In many ways, business jargon keeps me in business. I’m like a pest controller, brought in to exterminate added-value, fully leveraged, synergistic language. My mission is to dollop a bit of warmth and humanity over corporate double-speak, to help it ditch the red braces and pin-stripes, and maybe dress down with a polo shirt and a pair of Levi’s instead.

So yes, on the one hand, I despise it. But on the other, it pays for my felt-tip pen habit.

More than anything though, I find corporate lingo hilarious (or maybe laughable). And that’s why I asked designer and illustrator Andy Goodman to collaborate with me on four illustrated tales, in which the quaintly traditional language of fairy tales collides with the bombast of best-of-breed business jargon.

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Everyone knows fairy tales. Which means the fairy-tale teller can take liberties. They can reimagine them, subvert them, and play with expectations. Every small deviation from the original becomes a deliberate creative decision.

In our profit-oriented tales, the storylines never fail to deliver an enchanting-yet-entrepreneurial ending. Wolves strike brutishly hard bargains, and princesses propose enterprising new businesses.

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Andy’s pared-down graphics add another dimension. His illustrations are direct and striking, but laced with subtle wit.

The images dramatise the words using simple shapes and flat colours. These refer to the visual language of commerce — charts, graphs, infographics etc. For instance, Little Red Livelihood is mainly made up of pieces of a pie chart; the mountainous terrain in ‘Rumplestiltskin Rebranded’ is expressed as the peaks and troughs of a graph line; the wolf (above), covered in crisp, white bedclothes, resembles a chart on a downward trajectory.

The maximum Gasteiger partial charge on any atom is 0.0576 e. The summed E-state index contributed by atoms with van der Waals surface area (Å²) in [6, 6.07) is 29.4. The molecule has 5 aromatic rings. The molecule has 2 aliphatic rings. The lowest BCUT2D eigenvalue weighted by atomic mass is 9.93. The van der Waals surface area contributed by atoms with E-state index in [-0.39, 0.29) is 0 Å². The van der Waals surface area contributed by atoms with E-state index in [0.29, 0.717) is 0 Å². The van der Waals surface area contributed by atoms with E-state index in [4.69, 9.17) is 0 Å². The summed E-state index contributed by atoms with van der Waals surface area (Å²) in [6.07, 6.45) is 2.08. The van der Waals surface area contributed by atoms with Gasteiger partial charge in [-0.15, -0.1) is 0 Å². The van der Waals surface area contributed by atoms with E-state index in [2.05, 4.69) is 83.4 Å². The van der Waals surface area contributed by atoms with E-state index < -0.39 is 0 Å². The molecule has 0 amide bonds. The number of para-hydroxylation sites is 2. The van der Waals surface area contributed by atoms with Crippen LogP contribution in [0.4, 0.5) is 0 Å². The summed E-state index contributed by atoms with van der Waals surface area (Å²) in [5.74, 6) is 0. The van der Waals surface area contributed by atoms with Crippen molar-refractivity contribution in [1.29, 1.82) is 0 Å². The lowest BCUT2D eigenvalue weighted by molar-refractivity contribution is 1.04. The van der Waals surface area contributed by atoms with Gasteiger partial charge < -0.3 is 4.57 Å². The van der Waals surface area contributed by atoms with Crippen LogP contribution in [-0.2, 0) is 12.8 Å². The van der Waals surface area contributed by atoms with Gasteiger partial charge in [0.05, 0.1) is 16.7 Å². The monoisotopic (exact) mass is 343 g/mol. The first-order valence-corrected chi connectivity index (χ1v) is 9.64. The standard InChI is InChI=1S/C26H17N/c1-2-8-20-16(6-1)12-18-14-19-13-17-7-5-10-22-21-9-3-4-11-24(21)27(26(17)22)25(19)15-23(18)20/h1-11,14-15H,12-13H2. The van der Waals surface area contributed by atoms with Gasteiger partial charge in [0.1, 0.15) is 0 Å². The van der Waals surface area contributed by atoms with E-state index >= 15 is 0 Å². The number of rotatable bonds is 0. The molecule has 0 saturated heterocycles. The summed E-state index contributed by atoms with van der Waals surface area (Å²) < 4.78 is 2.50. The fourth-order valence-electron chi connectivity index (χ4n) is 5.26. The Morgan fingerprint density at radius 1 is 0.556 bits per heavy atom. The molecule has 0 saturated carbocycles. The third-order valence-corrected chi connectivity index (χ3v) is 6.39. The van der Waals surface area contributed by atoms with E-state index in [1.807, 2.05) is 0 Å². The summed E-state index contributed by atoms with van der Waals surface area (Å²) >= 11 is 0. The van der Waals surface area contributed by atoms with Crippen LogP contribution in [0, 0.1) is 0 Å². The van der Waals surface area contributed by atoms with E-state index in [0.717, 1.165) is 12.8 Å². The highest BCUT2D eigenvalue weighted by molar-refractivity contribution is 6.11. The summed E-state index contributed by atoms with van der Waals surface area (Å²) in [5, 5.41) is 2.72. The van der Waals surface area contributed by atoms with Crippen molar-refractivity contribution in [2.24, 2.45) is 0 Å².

‘Little Red Livelihood’, the first of our ‘classic fairy tales that mean business’, has just been printed and released. We’ll be launching the second, ‘The Three Little Capitalist Pigs’, in a couple of months. And there are two more tales — ‘Rumplestiltskin Rebranded’ and ‘The Princess and the Pitch’ — currently in the works.

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We have a few printed copies of ‘Little Red Livelihood’ left. At just £8.99 (free postage to UK only), this is far better value than an over-priced golden egg. If you’d like to buy one, please use the modern-day PayPal button below. Or for old-school cheque payment, get in touch via mail@totalcontent.co.uk and we’ll tell you where to send it. Both gratefully accepted.

2 comments

  • mark

    loved it! well done both of you…can’t wait for the next one.

    Mark

    Reply
    • jimkdavies

      Cheers Marco, please spread the value-added word!

      Reply

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